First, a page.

OCT (Optical Coherence Tomography) provides 3D information on the surfaces and volumes, and full geometrical information of complex structures. Two research lines were developed within the project regarding OCT: product inspection, and process monitoring.
For product inspection, an innovative OCT hybrid system was developed with extraordinary results. The system performs automated location of critical features and high resolution 3D reconstruction and metrology, only where needed, to reduce inspection time, and maximize the relevant data extraction. This allows 100% inspection of replicated parts, at only few seconds per square cm, saving time, data and computational resources.
For process monitoring, the project developed an optical probe to be integrated in the replication mould, a groundbreaking technology which provides real time information on the replication process at microscale.
FABIMED also aims for economically sound and sustainable manufacturing and mouldmaking. Life Cycle&Cost Assesment (LCCA) methods have been adapted and applied to validate in which extent the new manufacturing paths are feasible according to pre-defined production, environmental and economic targets. The environmental impact and eco-efficiency metrics which allow to compare the FaBiMed fabrication alternatives with current benchmarks, where defined and thanks to the obtained results, the appropriate methods for design of flexible micro-manufacturing paths and performance analysis were adopted for the selected customized products/markets.
In the last months of the FABIMED project, the fabrication and validation of the three functional demonstrators have been completed:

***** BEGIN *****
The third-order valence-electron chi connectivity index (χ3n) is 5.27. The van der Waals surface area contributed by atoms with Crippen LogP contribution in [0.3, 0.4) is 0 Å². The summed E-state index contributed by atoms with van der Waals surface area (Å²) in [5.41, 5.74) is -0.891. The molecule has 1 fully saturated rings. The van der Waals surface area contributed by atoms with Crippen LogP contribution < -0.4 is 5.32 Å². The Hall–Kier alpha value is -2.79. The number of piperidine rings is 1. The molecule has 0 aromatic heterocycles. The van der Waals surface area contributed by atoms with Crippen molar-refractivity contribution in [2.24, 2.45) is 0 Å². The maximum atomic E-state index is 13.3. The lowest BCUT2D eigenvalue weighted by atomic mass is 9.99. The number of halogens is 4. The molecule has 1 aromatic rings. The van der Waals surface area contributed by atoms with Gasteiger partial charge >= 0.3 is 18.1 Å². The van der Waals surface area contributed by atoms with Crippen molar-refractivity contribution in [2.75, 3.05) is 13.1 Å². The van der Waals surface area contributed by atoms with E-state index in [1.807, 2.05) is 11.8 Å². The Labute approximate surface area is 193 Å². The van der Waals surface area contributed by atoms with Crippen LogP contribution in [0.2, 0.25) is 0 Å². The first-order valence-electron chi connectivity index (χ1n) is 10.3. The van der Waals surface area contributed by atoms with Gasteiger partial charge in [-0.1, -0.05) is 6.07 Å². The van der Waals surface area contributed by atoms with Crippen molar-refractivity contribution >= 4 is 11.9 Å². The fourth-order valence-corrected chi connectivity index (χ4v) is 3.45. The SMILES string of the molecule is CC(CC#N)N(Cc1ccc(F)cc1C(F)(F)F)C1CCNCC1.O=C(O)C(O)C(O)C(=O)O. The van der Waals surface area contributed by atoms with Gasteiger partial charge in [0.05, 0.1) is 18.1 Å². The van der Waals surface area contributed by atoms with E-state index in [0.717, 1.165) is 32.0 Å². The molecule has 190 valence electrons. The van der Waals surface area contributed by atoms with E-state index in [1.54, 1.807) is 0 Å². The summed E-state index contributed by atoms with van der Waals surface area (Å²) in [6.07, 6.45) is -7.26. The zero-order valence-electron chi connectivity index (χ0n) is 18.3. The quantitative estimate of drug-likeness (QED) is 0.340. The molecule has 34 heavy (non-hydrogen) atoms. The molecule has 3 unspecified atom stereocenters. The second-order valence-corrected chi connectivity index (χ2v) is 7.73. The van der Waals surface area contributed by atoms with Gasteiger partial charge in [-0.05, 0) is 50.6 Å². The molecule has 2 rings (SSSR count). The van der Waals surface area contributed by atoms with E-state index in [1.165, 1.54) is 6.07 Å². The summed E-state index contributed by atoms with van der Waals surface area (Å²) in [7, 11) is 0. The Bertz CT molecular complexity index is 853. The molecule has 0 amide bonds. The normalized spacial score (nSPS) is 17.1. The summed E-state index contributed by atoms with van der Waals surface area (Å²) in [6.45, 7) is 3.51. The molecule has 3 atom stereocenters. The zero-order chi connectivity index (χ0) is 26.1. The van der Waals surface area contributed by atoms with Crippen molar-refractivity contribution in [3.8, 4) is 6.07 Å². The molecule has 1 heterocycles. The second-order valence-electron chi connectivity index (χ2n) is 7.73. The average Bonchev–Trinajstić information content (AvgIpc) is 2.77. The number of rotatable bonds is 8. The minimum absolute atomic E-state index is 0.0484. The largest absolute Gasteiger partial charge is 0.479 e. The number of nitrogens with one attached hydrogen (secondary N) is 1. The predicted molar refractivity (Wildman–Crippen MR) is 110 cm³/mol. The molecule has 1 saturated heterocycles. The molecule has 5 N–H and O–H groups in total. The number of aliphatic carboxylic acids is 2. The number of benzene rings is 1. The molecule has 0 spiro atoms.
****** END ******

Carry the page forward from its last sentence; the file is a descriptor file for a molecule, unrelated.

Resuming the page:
- microfluidic lab-on-a-chip on polymer films, with micro and nano embedded features which allows an improved performance (higher functionality) of the device at lower cost.
- Hollow microneedles array, manufactured in a single Injection Moulding step, resulting in low cost and high functionality, thanks to its sharp edge and low volume delivery channel.
- Ultrasound transducers, with higher resolution thanks to the high aspect ratio microfeatures, and reduced manufacturing cost due to the application of cheap, reusable moulds.

Demonstrator 1: microfluidic chip
The first demo-line of the FaBiMed project is a compact disposable microfluidic device developed by Senslab. The microfluidic device, comprised by a sensor device (micro-patterned and nano-patterned polymer films, electronics and housing) aims the detection of different blood substances with a disposable microfluidic sensor made from two polymer films.
The microfluidic chip, has been designed for the transportation of the sample of whole blood (less than 5 µl) by capillary forces alone. In order to obtain the value of the complex parameter the sample has to be hemolysed, proteolysed and measured with respect to four different measurands within the microfluidic system.
The FaBiMed microfluidic chip was successfully integrated into the demonstrator prototype and has been shown to perform properly in the capillarity forces for the blood analysis.